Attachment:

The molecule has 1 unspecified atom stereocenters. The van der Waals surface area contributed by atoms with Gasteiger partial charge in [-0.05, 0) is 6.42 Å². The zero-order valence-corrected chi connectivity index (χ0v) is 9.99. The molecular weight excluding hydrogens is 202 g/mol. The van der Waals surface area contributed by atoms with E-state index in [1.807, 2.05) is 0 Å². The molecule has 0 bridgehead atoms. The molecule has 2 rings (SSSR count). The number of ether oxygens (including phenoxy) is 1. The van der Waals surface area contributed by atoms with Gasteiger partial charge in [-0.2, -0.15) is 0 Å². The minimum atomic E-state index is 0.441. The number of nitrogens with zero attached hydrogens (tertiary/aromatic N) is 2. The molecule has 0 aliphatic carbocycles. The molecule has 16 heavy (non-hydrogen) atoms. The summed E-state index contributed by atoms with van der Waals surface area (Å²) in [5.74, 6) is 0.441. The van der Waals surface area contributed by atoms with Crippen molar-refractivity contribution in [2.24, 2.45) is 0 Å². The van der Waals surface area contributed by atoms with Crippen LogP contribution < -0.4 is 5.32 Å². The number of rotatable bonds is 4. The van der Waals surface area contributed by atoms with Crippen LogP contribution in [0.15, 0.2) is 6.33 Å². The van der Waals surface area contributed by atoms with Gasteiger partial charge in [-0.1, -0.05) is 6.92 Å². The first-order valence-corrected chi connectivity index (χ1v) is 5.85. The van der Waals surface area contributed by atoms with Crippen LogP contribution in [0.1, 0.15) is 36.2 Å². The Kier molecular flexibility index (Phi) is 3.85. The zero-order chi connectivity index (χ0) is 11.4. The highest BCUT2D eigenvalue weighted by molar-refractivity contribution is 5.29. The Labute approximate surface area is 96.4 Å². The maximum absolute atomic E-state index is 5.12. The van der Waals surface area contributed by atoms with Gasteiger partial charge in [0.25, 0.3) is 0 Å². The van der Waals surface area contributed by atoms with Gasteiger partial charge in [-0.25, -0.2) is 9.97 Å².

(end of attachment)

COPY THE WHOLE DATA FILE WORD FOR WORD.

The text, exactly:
The molecule has 1 unspecified atom stereocenters. The van der Waals surface area contributed by atoms with Gasteiger partial charge in [-0.05, 0) is 6.42 Å². The zero-order valence-corrected chi connectivity index (χ0v) is 9.99. The molecular weight excluding hydrogens is 202 g/mol. The van der Waals surface area contributed by atoms with E-state index in [1.807, 2.05) is 0 Å². The molecule has 0 bridgehead atoms. The molecule has 2 rings (SSSR count). The number of ether oxygens (including phenoxy) is 1. The van der Waals surface area contributed by atoms with Gasteiger partial charge in [-0.2, -0.15) is 0 Å². The minimum atomic E-state index is 0.441. The number of nitrogens with zero attached hydrogens (tertiary/aromatic N) is 2. The molecule has 0 aliphatic carbocycles. The molecule has 16 heavy (non-hydrogen) atoms. The summed E-state index contributed by atoms with van der Waals surface area (Å²) in [5.74, 6) is 0.441. The van der Waals surface area contributed by atoms with Crippen molar-refractivity contribution in [2.24, 2.45) is 0 Å². The van der Waals surface area contributed by atoms with Crippen LogP contribution < -0.4 is 5.32 Å². The number of rotatable bonds is 4. The van der Waals surface area contributed by atoms with Crippen LogP contribution in [0.15, 0.2) is 6.33 Å². The van der Waals surface area contributed by atoms with Gasteiger partial charge in [-0.1, -0.05) is 6.92 Å². The first-order valence-corrected chi connectivity index (χ1v) is 5.85. The van der Waals surface area contributed by atoms with Crippen LogP contribution in [0.1, 0.15) is 36.2 Å². The Kier molecular flexibility index (Phi) is 3.85. The zero-order chi connectivity index (χ0) is 11.4. The highest BCUT2D eigenvalue weighted by molar-refractivity contribution is 5.29. The Labute approximate surface area is 96.4 Å². The maximum absolute atomic E-state index is 5.12. The van der Waals surface area contributed by atoms with Gasteiger partial charge in [0.25, 0.3) is 0 Å². The van der Waals surface area contributed by atoms with Gasteiger partial charge in [-0.25, -0.2) is 9.97 Å².